|Re: Parser generator firstname.lastname@example.org (2012-01-08)|
|Re: Parser generator email@example.com (glen herrmannsfeldt) (2012-01-08)|
|Re: Parser generator firstname.lastname@example.org (2012-01-11)|
|Re: PL/I, was Parser generator email@example.com (2012-01-11)|
|Re: PL/I, was Parser generator firstname.lastname@example.org (Robert AH Prins) (2012-01-11)|
|From:||Robert AH Prins <email@example.com>|
|Date:||Wed, 11 Jan 2012 23:42:13 +0000|
|References:||12-01-009 12-01-010 12-01-013|
|Posted-Date:||12 Jan 2012 02:02:54 EST|
On 2012-01-11 20:06, Aharon Robbins wrote:
> glen herrmannsfeldt<firstname.lastname@example.org> wrote:
>> Dennis Boone<email@example.com> wrote:
>> One reason that I learned C was that none of the computers I was using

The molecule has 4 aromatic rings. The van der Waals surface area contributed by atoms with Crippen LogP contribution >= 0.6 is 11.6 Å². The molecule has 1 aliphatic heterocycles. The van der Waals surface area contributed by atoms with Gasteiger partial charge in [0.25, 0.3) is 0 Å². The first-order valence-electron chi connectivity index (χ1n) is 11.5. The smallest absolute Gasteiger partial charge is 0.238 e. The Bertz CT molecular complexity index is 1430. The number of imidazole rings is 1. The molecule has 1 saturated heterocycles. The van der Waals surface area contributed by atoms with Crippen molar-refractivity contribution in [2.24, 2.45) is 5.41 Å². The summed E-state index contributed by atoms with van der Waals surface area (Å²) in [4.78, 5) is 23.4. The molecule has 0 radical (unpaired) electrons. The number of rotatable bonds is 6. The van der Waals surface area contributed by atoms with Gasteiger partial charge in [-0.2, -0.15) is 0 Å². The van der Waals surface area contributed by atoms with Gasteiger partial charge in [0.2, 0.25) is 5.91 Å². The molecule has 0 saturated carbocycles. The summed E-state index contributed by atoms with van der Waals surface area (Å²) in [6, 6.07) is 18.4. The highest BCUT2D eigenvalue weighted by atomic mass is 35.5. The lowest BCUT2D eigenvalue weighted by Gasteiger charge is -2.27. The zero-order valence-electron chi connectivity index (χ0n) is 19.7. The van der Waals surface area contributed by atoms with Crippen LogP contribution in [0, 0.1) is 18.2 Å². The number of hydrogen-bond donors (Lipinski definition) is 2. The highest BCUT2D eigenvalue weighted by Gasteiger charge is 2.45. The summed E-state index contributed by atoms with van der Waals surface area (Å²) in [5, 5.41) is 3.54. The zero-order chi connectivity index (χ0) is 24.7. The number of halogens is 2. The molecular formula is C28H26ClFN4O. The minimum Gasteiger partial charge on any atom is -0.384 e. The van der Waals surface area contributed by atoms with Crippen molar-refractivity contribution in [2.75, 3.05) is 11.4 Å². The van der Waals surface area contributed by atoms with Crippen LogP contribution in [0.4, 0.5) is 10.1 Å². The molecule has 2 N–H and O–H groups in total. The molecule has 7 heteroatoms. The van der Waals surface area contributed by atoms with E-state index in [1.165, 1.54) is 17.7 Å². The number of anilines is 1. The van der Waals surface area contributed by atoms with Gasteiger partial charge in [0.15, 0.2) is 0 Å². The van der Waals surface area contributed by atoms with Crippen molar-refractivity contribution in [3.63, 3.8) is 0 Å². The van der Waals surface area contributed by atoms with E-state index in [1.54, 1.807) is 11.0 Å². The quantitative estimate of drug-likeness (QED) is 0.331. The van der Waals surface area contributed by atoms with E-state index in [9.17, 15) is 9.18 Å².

>> at the time had PL/I compilers. PL/I was much more fun to write than
>> Fortran 66 or even Fortran 77.
> Are there PL/I compilers available for modern platforms? E.g. Windows,
> Linux 32 and 64 bit Intel, sparc, power pc, etc.... (I see there was
> a start at one for GCC.)
Yes, IBM sells a PL/I compiler for Windows, though not separately. It's
part of the USD 5,800(ish) RDz product, but a free 60-day trial is
available. The compiler is currently at the same level as z/OS
Enterprise PL/I V4R1, but there have been rumors that the product is
being deprecated, and according to the current chairman of the German
GSE PL/I-Cobol group, nobody of those present at a meeting of this group
in Germany last year was actually using the product when asked by one of
the IBM developers...
Another indication of it possibly being deprecated is the fact that IBM
refuses to acknowledge a severe bug in the product, despite being told
about this almost 18 months ago.
Another PL/I compiler is being developed by Iron Spring Software
<http://www.iron-spring.com/index.html>, for Linux and OS/2(!)...
Robert AH Prins
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